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by Richard Lukas
Since this past spring, there has been much talk about what can now be considered a skyrocketing surge of crime in the District, especially on Capitol Hill.
The majority of D.C. residents are good, hard-working, law-abiding citizens. However, we are being terrorized by a small percentage of “irrational actors.” (Perhaps faced with such economic and social challenges, in their minds, these unlawful actions are quite rational.)
What can we do or expect to stem the tide of violence and criminal activity in the near term?
I say this because I have no faith whatsoever that an adequate response can come from our elected officials or the police. I believe that those at the top are thoughtful and well-intentioned. However, our D.C. leaders lack the forthrightness needed to select the immediate policies that are required to combat this reign of terror.
Mainly, our elected officials are loathe to address publicly, what we all know privately:
- There is a very active segment of marauding at-risk youths who find satisfaction from terrorizing people on a daily basis. (I can’t believe that all these crimes are connected to synthetic marijuana.)
- “Hot spots” of criminal locations do indeed exist, whether part of our public housing complexes or notorious transit connections. (No, we do not get rid of providing housing and public transportation to D.C. residents. But sentinel stations could be a solution.)
- In light of legitimate national concerns around police brutality, D.C. could be criticized for being heavy-handed if there were stronger police measures enacted. (There must be more aggressive approaches that are humane and within the law that could be considered.)
Consequently, my longtime friends and neighbors have given up on leaving their homes at night — and some even walking alone or with their children during the day. The now exorbitant rents and home prices that we pay — and their respectively high property taxes — only afford safety behind our closed front doors.
Where are the daily, weekly or routine updates from our officials on what is being done to recognize and address this new normal? At the very least, there should be one-stop web pages on DC.gov and our councilmember sites providing updates and proactive approaches being taken. But to recognize the problem in such a transparent and systematic fashion might only be perceived as a sign of defeat by our leadership.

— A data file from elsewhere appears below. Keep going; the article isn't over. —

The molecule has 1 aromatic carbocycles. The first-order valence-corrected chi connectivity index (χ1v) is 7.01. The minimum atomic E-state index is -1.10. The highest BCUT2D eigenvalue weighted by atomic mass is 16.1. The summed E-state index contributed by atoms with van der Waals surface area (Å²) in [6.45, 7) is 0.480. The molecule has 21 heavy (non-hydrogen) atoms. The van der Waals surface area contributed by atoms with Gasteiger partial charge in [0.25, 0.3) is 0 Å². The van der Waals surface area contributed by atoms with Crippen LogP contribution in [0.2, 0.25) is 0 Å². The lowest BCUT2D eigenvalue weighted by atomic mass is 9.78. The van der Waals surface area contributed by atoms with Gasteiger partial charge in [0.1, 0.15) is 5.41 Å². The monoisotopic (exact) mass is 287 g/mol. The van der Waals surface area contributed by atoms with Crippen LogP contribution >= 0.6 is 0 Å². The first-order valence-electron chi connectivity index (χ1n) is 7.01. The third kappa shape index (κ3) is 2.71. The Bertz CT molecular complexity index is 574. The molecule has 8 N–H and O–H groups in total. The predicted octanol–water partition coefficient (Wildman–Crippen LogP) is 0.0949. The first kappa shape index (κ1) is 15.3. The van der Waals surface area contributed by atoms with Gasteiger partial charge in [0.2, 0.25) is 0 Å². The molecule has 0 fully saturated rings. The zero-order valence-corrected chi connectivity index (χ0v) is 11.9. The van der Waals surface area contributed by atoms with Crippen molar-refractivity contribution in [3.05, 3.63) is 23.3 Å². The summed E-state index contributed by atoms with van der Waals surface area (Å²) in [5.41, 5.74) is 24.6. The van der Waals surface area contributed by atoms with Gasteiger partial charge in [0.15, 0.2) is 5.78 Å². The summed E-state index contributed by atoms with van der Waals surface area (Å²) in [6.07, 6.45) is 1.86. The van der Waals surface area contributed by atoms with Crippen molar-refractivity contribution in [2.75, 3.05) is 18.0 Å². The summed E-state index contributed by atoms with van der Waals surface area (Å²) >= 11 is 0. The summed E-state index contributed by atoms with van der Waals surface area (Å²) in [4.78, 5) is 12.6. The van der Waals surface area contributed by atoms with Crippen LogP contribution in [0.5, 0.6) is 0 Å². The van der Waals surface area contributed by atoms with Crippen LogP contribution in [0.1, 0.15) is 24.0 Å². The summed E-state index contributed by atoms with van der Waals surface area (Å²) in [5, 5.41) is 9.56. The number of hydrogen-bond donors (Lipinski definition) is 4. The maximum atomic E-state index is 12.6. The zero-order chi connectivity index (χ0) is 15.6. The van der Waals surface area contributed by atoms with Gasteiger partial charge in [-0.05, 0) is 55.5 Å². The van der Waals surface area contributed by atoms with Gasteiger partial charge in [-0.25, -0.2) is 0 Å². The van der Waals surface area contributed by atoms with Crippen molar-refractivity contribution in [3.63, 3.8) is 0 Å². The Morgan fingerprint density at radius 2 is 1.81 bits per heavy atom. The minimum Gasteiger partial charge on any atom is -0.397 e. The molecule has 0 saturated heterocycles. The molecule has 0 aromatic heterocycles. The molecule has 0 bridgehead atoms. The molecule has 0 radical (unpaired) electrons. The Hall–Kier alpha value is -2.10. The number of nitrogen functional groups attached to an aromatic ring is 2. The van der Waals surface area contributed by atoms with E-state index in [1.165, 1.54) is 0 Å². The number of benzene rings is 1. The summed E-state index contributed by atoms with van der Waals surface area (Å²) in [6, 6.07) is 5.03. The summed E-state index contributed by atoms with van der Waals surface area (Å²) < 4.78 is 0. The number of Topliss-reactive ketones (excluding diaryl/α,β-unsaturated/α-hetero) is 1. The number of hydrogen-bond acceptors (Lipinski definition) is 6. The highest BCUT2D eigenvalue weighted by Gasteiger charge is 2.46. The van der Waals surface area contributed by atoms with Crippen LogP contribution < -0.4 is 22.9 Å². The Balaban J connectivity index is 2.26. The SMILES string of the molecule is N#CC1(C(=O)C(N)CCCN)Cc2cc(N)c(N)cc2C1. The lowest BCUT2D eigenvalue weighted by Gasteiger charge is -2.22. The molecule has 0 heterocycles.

Having lived on the Hill for more than 15 years, I have never seen such comprehensive fear from the neighborhood, and it is very sad.
So what can we really expect in the months to come?
Things will get worse.
I say this because as the days get shorter, the window for the criminal activity that is occurring under darkness grows wider. And, yes, I recognize that statistically crime goes down in colder months. However, this reign of terror changes everything.
Hopefully, our elected officials will eventually act. But I am not holding my breath.
Instead, I will follow the practice of my neighbors and just try not to be a walking target. Our streets are not safe. In the long term, I do think that things will get better due to the slow churn of progressive policy reforms being made in our education system and social services, but also due to the increased density through city development. (Even though people like me could never afford that $500,000 one-bedroom condo!)
Some will disagree with my assessment; some will agree. But I fully believe that we should be candid about what is happening by our irrational and rational actors alike.
Lukas lives in Hill East and has worked in community development for more than ten years.
The views and opinions expressed in this commentary are those of the author and do not necessarily reflect the views of Hill Now.
Photo via Flickr/nullvalue